Posted by: brewstercounty | November 6, 2008 9:13 AM | Report abuse

Just spend a year under about a hundred thousand signs saying CHANGE and what is the first thing Obama does? He wants a top Clinton Rahm Emmanuel as his Chief of Staff.... SAME SAME SAME

Posted by: DorchesterAndCongress

Translation from Republican speak into english= WAH WAH WAH. So please just grow up or fade away. Or, as Dylan said in song so long ago, " get out of new one if you can't lend a hand," (loosely paraphrased.

This sore loser mentality is just juvenile

Posted by: Thatsnuts | November 6, 2008 7:35 AM | Report abuse





The truth is this: the litmus test of commitment to change is commitment to campaign finance reform and Obama has failed miserably.


We now have a situation in which campaign finance reform has been destroyed by the change candidate. Orwellian?

Sorry guys.

It would be wise to distinquish the actual mood of the country turning left as opposed to the electoral advantage of a $210 million ad campaign v. McCain's $70 million ad campaign. The reality on the ground simply does not match the votes when one factors out that disparity and the economic situation. AND to be honest I really do not believe the American people know who Obama is or what he is about - the media has gone to great lengths to overlook and overshadow the truth.





Posted by: DorchesterAndCongress | November 6, 2008 7:19 AM | Report abuse

Obama is showing how much of an empty suit he is by going for Rahm Emmanuel right away - this is signaling that this is simply a re-trend of the Clinton wonks who knew everything better than everyone else.

What has changed?

The democrats took control of Congress in 2007 and everything started to tank.

The stock market forsaw an Obama win and lost 30% of its value in a few weeks.

Wall Street showed its confidence in Obama yesterday by dropping another 480 points in one day. Funny how the front pages covered Wall Street so closely in October to manufacture a "sense of crisis" and now when the Dow signals a lack of confidence in Obama it is off the front page.




Posted by: DorchesterAndCongress | November 6, 2008 5:38 AM | Report abuse

Re: Saul Anuzis

He's also managed to take what was supposed to be a bullet-proof redistricting map for the state House GOP in Michigan and turn it into a 67-43 advantage for the Democrats.

He's be the perfect the choice if the national GOP would like to make a conscious decision to further run their party into the ground by pursuing narrow, ideological interests.

Posted by: edwardlahoa | November 5, 2008 10:30 PM | Report abuse


Posted by: scrivener50 | November 5, 2008 9:25 PM | Report abuse




Just spend a year under about a hundred thousand signs saying CHANGE and what is the first thing Obama does? He wants a top Clinton Rahm Emmanuel as his Chief of Staff.... SAME SAME SAME




Posted by: DorchesterAndCongress | November 5, 2008 8:34 PM | Report abuse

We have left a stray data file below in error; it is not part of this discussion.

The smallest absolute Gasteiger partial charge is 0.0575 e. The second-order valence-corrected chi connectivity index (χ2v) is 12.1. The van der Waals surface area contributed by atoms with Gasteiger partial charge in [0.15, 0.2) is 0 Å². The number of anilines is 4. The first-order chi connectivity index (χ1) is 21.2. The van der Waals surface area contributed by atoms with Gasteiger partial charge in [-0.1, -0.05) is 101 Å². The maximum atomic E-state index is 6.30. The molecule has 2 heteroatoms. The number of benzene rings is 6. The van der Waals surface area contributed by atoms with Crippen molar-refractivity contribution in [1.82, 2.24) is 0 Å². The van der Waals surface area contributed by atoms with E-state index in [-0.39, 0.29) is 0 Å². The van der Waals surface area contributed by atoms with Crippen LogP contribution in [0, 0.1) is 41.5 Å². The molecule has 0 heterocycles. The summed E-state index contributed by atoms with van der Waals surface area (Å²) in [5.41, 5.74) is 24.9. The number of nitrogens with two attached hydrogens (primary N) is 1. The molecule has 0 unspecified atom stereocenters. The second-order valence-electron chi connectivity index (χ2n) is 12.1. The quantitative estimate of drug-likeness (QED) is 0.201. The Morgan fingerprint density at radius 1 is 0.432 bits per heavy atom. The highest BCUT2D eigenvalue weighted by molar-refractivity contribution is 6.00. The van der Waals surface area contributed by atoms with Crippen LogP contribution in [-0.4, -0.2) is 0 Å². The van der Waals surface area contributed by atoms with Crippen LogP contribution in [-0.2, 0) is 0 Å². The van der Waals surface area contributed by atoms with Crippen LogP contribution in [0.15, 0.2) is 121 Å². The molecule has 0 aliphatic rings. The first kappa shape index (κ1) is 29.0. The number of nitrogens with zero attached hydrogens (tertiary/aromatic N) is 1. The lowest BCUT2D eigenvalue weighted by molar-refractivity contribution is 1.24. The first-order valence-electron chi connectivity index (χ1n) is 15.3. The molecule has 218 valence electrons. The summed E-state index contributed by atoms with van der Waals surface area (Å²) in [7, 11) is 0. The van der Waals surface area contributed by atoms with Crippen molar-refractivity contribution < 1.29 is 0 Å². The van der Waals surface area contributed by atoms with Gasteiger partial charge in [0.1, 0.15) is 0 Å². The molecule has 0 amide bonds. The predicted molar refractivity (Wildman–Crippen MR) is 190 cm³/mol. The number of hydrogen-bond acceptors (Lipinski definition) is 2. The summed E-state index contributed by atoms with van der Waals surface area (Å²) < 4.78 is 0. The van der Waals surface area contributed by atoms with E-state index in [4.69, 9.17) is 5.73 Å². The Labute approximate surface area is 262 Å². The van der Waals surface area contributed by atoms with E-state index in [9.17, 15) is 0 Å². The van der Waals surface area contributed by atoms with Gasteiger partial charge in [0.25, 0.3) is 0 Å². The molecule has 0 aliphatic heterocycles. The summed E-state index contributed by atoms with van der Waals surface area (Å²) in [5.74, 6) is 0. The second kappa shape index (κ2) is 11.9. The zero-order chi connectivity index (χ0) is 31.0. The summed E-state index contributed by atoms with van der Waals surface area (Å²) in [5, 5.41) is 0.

A great deal of hostility toward the GOP today from the liberals - the post-partisan future is here and you have seen it: the angry liberal staying the angry liberal.




Posted by: DorchesterAndCongress | November 5, 2008 8:32 PM | Report abuse



I love the vagueness of this whole thing: it is the beginning of something new which is so much better - but WHAT? Besides more government programs and higher taxes what is this the beginning of???




Posted by: DorchesterAndCongress | November 5, 2008 8:30 PM | Report abuse

I am for Steele. An empty suit like him will finish off what's left of the GOP.

Posted by: lunasea | November 5, 2008 6:44 PM | Report abuse

If the Repubs want to regroup it's time they got rid of guys like Boehner.

Posted by: JRM2 | November 5, 2008 6:44 PM | Report abuse

Though there are a lot of Republicans angry with McCain they can thank him for one thing, he gave them a political star in Sarah Palin who otherwise would have wallowed in obscurity.

Posted by: JRM2 | November 5, 2008 6:43 PM | Report abuse

The tea leaves for the future of the Democrats will be decided by who fills these Republican leadership posts.

They can move further right, hunkering down on social issues, more trickle down economics, more deregulation (aka government is the problem), emphasizing policies that further alienate Hispanics, etc..., then they will be voluntarily moving into a southern ghetto as Republicans in the West and Great Lakes slowly lose their grip on their seats. Their remaining base will both love the rhetoric and the opportunity to be permanently "oppressed" by the nation as a whole. Never underestimate the siren call of martyrdom.

Or they can sober up and move back towards the middle and fill these posts with moderates, assuming they can 1) find some and 2) find some who do not think the party is doomed and are dead set on landing a nice corporate/law job somewhere.

Posted by: caribis | November 5, 2008 6:32 PM | Report abuse

Hmmm… Cantor or Blunt… I'm guessing they couldn't find a third more arrogant or off-putting candidate to go for the job.

Thank you, Republicans – side by side with Boehner either one of these guys will cause millions to run away screaming.

Posted by: FlownOver | November 5, 2008 6:17 PM | Report abuse